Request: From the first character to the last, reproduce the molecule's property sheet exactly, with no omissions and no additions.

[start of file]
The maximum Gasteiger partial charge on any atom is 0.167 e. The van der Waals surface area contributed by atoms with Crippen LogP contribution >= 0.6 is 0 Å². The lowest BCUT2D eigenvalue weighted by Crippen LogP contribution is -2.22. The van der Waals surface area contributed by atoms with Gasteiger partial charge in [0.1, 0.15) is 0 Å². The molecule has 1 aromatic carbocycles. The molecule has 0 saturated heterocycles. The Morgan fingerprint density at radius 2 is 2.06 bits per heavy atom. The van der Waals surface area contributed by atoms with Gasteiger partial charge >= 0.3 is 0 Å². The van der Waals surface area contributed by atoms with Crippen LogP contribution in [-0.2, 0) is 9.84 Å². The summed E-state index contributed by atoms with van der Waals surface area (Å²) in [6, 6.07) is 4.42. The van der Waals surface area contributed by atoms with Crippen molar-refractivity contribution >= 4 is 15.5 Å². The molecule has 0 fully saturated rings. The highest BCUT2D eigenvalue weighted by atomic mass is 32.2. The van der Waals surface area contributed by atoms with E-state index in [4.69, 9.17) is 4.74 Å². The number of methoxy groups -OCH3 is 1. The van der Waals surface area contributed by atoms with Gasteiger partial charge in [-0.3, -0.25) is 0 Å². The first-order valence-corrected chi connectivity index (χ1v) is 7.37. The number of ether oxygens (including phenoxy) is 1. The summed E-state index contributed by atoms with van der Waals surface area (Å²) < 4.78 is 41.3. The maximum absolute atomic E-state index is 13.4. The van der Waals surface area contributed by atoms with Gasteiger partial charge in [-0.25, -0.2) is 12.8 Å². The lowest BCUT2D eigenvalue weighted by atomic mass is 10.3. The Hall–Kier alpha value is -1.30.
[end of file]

The maximum Gasteiger partial charge on any atom is 0.167 e. The van der Waals surface area contributed by atoms with Crippen LogP contribution >= 0.6 is 0 Å². The lowest BCUT2D eigenvalue weighted by Crippen LogP contribution is -2.22. The van der Waals surface area contributed by atoms with Gasteiger partial charge in [0.1, 0.15) is 0 Å². The molecule has 1 aromatic carbocycles. The molecule has 0 saturated heterocycles. The Morgan fingerprint density at radius 2 is 2.06 bits per heavy atom. The van der Waals surface area contributed by atoms with Gasteiger partial charge >= 0.3 is 0 Å². The van der Waals surface area contributed by atoms with Crippen LogP contribution in [-0.2, 0) is 9.84 Å². The summed E-state index contributed by atoms with van der Waals surface area (Å²) in [6, 6.07) is 4.42. The van der Waals surface area contributed by atoms with Crippen molar-refractivity contribution >= 4 is 15.5 Å². The molecule has 0 fully saturated rings. The highest BCUT2D eigenvalue weighted by atomic mass is 32.2. The van der Waals surface area contributed by atoms with E-state index in [4.69, 9.17) is 4.74 Å². The number of methoxy groups -OCH3 is 1. The van der Waals surface area contributed by atoms with Gasteiger partial charge in [-0.3, -0.25) is 0 Å². The first-order valence-corrected chi connectivity index (χ1v) is 7.37. The number of ether oxygens (including phenoxy) is 1. The summed E-state index contributed by atoms with van der Waals surface area (Å²) < 4.78 is 41.3. The maximum absolute atomic E-state index is 13.4. The van der Waals surface area contributed by atoms with Gasteiger partial charge in [-0.25, -0.2) is 12.8 Å². The lowest BCUT2D eigenvalue weighted by atomic mass is 10.3. The Hall–Kier alpha value is -1.30.